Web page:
So I just revised my pitch calculation algorithm using a harmonic product spectrum algorithm. I was just curious about why this explanation of Harmonic Product Spectrum states that you need to implement a Hanning Window to the data set. What would be the effect of implementing other Window functions on a data set (and then FFTing it)? Which Windowing function is actually the best for frequency detection? Here are the relevant methods I have used in my code:

 * Calculates the Frequency based off of the byte array,
 * @param bytes The audioData you want to analyze
 * @return The calculated frequency in Hertz.
private int getFrequency(byte[] bytes){
    double[] audioData = this.bytesToDoubleArray(bytes);
    audioData = applyHanningWindow(audioData);
    Complex[] complex = new Complex[audioData.length];
    for(int i = 0; i<complex.length; i++){
        complex[i] = new Complex(audioData[i], 0);
    Complex[] fftTransformed = FFT.fft(complex);
    //return calculateFrequency(fftTransformed);
    System.out.println("Max size:" + (fftTransformed.length*getFFTBinSize(fftTransformed.length)/4));
    return calculateFundamentalFrequency(fftTransformed,4);

private double[] applyHanningWindow(double[] data){
    return applyHanningWindow(data, 0, data.length);

private double[] applyHanningWindow(double[] signal_in, int pos, int size)
    for (int i = pos; i < pos + size; i++)
        int j = i - pos; // j = index into Hann window function
        signal_in[i] = (double)(signal_in[i] * 0.5 * (1.0 - Math.cos(2.0 * Math.PI * j / size)));
    return signal_in;

 * Harmonic Product Spectrum
 * @param fftData
 * @param n
 * @return
private int calculateFundamentalFrequency(Complex[] fftData, int n){
    Complex[][] data = new Complex[n][fftData.length/n];
    for(int i = 0; i<n; i++){
        for(int j = 0; j<data[0].length; j++){
            data[i][j] = fftData[j*(i+1)];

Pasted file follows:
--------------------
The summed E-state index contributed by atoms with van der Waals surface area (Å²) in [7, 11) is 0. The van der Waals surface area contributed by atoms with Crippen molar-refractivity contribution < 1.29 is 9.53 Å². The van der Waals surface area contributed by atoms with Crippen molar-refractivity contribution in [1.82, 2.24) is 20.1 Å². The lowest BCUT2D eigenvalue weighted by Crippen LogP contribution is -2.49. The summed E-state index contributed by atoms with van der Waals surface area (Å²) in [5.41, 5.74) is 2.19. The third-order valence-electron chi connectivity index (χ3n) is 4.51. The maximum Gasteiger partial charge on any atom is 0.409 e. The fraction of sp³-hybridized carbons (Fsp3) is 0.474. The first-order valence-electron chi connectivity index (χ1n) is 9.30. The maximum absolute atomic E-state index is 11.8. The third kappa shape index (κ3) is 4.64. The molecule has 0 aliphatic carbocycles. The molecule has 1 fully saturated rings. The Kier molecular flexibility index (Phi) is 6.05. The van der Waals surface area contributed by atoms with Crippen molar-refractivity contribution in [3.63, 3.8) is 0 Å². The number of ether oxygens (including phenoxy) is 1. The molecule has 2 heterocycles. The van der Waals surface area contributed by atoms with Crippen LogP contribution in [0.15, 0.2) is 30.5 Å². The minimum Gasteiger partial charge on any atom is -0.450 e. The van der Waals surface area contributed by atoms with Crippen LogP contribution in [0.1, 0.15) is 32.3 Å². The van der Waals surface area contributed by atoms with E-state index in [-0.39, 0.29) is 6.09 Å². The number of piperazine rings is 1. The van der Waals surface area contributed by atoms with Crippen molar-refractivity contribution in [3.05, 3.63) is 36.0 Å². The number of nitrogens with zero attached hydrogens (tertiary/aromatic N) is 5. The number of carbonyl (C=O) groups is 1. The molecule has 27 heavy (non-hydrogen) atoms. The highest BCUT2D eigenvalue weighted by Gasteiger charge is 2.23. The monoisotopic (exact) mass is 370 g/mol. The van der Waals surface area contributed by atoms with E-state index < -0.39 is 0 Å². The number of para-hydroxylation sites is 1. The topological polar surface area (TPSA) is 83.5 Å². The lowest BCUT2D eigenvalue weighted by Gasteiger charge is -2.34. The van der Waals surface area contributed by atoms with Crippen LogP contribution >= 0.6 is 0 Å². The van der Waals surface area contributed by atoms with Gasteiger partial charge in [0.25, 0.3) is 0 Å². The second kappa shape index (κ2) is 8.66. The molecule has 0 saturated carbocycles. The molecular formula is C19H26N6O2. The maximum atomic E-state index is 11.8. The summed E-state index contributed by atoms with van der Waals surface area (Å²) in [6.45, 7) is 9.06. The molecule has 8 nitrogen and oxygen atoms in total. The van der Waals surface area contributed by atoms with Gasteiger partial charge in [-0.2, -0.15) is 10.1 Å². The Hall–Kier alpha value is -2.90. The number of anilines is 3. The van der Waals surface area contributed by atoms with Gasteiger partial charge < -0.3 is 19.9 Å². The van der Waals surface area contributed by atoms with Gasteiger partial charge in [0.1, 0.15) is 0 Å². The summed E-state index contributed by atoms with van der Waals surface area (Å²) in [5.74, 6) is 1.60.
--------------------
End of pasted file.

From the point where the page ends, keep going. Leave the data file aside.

Complex[] result = new Complex[fftData.length/n];//Combines the arrays
    for(int i = 0; i<result.length; i++){
        Complex tmp = new Complex(1,0);
        for(int j = 0; j<n; j++){
            tmp = tmp.times(data[j][i]);
        result[i] = tmp;
    //Calculates Maximum Magnitude of the array
    double max = Double.MIN_VALUE;
    int index = -1;
    for(int i = 0; i<result.length; i++){
        Complex c = result[i];
        double tmp = c.getMagnitude();
            max = tmp;;
            index = i;
    return index*getFFTBinSize(fftData.length);

1 Answer 1


The FFT can only be performed over a limited chunk of data. The basic math is based on the assumption that the time domain signal is periodic, i.e. your chunk of data is repeated in time. That typically results in a major discontinuity at the edges of the chunk.

Let's look at a quick example: FFT size = 1000 points, Sample Rate = 1000 Hz, Frequency resolution = 1Hz. If you have a 10 Hz sine wave you don't have a discontinuity since exactly 10 periods fit into your FFT window and the values (and derivatives) at the edges are the same. The FFT of this signal will be zero except for a single value in bin #10. This also works for a 11 Hz sine wave just as well.

However, for 10.3 HZ sine wave you end up with a lot of discontinuity and the FFT will have energy in all bins with maximum around 10 or 11 and then "skirts" that roll trail off to the sides. So a small change in frequency results in a massive change in the FFT picture.

Windowing is used to avoid this. Windows make sure that the data at the edges are zero, so there is no discontinuity. However multiplication in the time domain is convolution in the frequency domain and that results in widening of spectral lines and also in side lobes. The choice of window controls the trade offs between main lobe width and side lobe spacing and height. Your application specific requirements determine what window to use and there are dozens of choices. Hanning is just one of them. It's basically "the window of choice if you don't have any better ideas". Personally, I prefer Kaiser windows as they have a continuous parameter that can control the window behavior over a wide range.

In general, FFT is not a great method for pitch detection. For most audio signals the maximum in the spectrum is NOT the fundamental (typically harmonics have higher energy), in order to get decent resolution you need a long pieces of data but that makes the algorithm very slow and sluggish to respond to changes. Much better options are phase looked loops, delay looked loops, autocorrelations, max/min tracker, zero crossing tracker, etc.


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